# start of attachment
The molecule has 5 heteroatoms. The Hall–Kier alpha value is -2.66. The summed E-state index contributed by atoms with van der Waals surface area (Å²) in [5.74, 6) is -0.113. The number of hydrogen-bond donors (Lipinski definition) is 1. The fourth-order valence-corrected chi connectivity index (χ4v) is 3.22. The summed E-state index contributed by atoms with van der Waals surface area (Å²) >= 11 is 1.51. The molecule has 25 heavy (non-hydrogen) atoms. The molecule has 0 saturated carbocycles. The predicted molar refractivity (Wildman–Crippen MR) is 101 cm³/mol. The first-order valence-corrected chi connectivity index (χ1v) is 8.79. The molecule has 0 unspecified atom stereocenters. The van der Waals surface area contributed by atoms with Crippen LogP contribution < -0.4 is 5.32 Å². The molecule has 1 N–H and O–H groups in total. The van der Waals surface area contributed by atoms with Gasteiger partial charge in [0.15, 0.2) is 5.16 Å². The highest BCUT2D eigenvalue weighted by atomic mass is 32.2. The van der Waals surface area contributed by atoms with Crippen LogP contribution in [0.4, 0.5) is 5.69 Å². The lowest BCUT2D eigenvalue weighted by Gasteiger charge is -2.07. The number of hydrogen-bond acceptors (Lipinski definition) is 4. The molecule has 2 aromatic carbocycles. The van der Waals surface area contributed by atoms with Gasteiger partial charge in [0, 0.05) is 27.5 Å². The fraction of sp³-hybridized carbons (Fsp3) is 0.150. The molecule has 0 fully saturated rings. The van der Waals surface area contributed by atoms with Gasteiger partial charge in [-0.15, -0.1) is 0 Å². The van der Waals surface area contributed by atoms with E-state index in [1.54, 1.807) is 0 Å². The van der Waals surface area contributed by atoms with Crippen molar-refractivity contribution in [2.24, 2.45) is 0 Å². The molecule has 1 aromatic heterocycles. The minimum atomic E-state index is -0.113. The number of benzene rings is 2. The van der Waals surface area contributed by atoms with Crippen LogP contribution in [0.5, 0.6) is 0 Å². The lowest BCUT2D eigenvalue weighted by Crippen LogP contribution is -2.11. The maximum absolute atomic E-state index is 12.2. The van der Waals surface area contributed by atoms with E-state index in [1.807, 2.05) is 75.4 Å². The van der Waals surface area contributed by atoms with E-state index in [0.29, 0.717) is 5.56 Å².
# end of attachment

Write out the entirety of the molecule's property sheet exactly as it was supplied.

The molecule has 5 heteroatoms. The Hall–Kier alpha value is -2.66. The summed E-state index contributed by atoms with van der Waals surface area (Å²) in [5.74, 6) is -0.113. The number of hydrogen-bond donors (Lipinski definition) is 1. The fourth-order valence-corrected chi connectivity index (χ4v) is 3.22. The summed E-state index contributed by atoms with van der Waals surface area (Å²) >= 11 is 1.51. The molecule has 25 heavy (non-hydrogen) atoms. The molecule has 0 saturated carbocycles. The predicted molar refractivity (Wildman–Crippen MR) is 101 cm³/mol. The first-order valence-corrected chi connectivity index (χ1v) is 8.79. The molecule has 0 unspecified atom stereocenters. The van der Waals surface area contributed by atoms with Crippen LogP contribution < -0.4 is 5.32 Å². The molecule has 1 N–H and O–H groups in total. The van der Waals surface area contributed by atoms with Gasteiger partial charge in [0.15, 0.2) is 5.16 Å². The highest BCUT2D eigenvalue weighted by atomic mass is 32.2. The van der Waals surface area contributed by atoms with Crippen LogP contribution in [0.4, 0.5) is 5.69 Å². The lowest BCUT2D eigenvalue weighted by Gasteiger charge is -2.07. The number of hydrogen-bond acceptors (Lipinski definition) is 4. The molecule has 2 aromatic carbocycles. The van der Waals surface area contributed by atoms with Gasteiger partial charge in [0, 0.05) is 27.5 Å². The fraction of sp³-hybridized carbons (Fsp3) is 0.150. The molecule has 0 fully saturated rings. The van der Waals surface area contributed by atoms with Gasteiger partial charge in [-0.15, -0.1) is 0 Å². The van der Waals surface area contributed by atoms with E-state index in [1.54, 1.807) is 0 Å². The van der Waals surface area contributed by atoms with Crippen molar-refractivity contribution in [2.24, 2.45) is 0 Å². The molecule has 1 aromatic heterocycles. The minimum atomic E-state index is -0.113. The number of benzene rings is 2. The van der Waals surface area contributed by atoms with Crippen LogP contribution in [0.5, 0.6) is 0 Å². The lowest BCUT2D eigenvalue weighted by Crippen LogP contribution is -2.11. The maximum absolute atomic E-state index is 12.2. The van der Waals surface area contributed by atoms with E-state index in [1.807, 2.05) is 75.4 Å². The van der Waals surface area contributed by atoms with E-state index in [0.29, 0.717) is 5.56 Å².